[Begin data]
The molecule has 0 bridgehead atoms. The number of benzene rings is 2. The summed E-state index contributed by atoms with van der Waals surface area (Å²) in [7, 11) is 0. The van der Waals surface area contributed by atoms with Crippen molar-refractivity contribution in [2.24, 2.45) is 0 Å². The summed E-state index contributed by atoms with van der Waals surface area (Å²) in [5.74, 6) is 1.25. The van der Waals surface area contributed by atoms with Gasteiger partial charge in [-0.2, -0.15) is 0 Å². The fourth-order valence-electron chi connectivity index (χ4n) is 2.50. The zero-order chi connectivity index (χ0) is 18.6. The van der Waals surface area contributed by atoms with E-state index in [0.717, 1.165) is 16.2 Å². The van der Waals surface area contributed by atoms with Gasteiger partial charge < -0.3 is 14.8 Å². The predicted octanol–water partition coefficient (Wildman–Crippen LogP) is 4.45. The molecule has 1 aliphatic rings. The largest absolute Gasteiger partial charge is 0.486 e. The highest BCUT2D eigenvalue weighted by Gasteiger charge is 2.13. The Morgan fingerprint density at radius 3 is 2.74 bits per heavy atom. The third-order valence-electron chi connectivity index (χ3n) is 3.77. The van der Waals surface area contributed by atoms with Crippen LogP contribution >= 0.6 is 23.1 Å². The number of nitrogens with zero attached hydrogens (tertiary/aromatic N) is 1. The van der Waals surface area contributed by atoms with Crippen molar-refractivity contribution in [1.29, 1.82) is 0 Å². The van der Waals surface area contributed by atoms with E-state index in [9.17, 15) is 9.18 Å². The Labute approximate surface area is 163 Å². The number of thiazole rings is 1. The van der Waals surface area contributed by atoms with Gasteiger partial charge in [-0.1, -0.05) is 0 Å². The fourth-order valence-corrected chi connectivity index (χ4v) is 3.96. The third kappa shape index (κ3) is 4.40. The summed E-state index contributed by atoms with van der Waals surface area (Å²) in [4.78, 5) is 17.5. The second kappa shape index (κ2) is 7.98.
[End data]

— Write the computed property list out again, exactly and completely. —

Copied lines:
The molecule has 0 bridgehead atoms. The number of benzene rings is 2. The summed E-state index contributed by atoms with van der Waals surface area (Å²) in [7, 11) is 0. The van der Waals surface area contributed by atoms with Crippen molar-refractivity contribution in [2.24, 2.45) is 0 Å². The summed E-state index contributed by atoms with van der Waals surface area (Å²) in [5.74, 6) is 1.25. The van der Waals surface area contributed by atoms with Gasteiger partial charge in [-0.2, -0.15) is 0 Å². The fourth-order valence-electron chi connectivity index (χ4n) is 2.50. The zero-order chi connectivity index (χ0) is 18.6. The van der Waals surface area contributed by atoms with E-state index in [0.717, 1.165) is 16.2 Å². The van der Waals surface area contributed by atoms with Gasteiger partial charge < -0.3 is 14.8 Å². The predicted octanol–water partition coefficient (Wildman–Crippen LogP) is 4.45. The molecule has 1 aliphatic rings. The largest absolute Gasteiger partial charge is 0.486 e. The highest BCUT2D eigenvalue weighted by Gasteiger charge is 2.13. The Morgan fingerprint density at radius 3 is 2.74 bits per heavy atom. The third-order valence-electron chi connectivity index (χ3n) is 3.77. The van der Waals surface area contributed by atoms with Crippen LogP contribution >= 0.6 is 23.1 Å². The number of nitrogens with zero attached hydrogens (tertiary/aromatic N) is 1. The van der Waals surface area contributed by atoms with Crippen molar-refractivity contribution in [1.29, 1.82) is 0 Å². The van der Waals surface area contributed by atoms with E-state index in [9.17, 15) is 9.18 Å². The Labute approximate surface area is 163 Å². The number of thiazole rings is 1. The van der Waals surface area contributed by atoms with Gasteiger partial charge in [-0.1, -0.05) is 0 Å². The fourth-order valence-corrected chi connectivity index (χ4v) is 3.96. The third kappa shape index (κ3) is 4.40. The summed E-state index contributed by atoms with van der Waals surface area (Å²) in [4.78, 5) is 17.5. The second kappa shape index (κ2) is 7.98.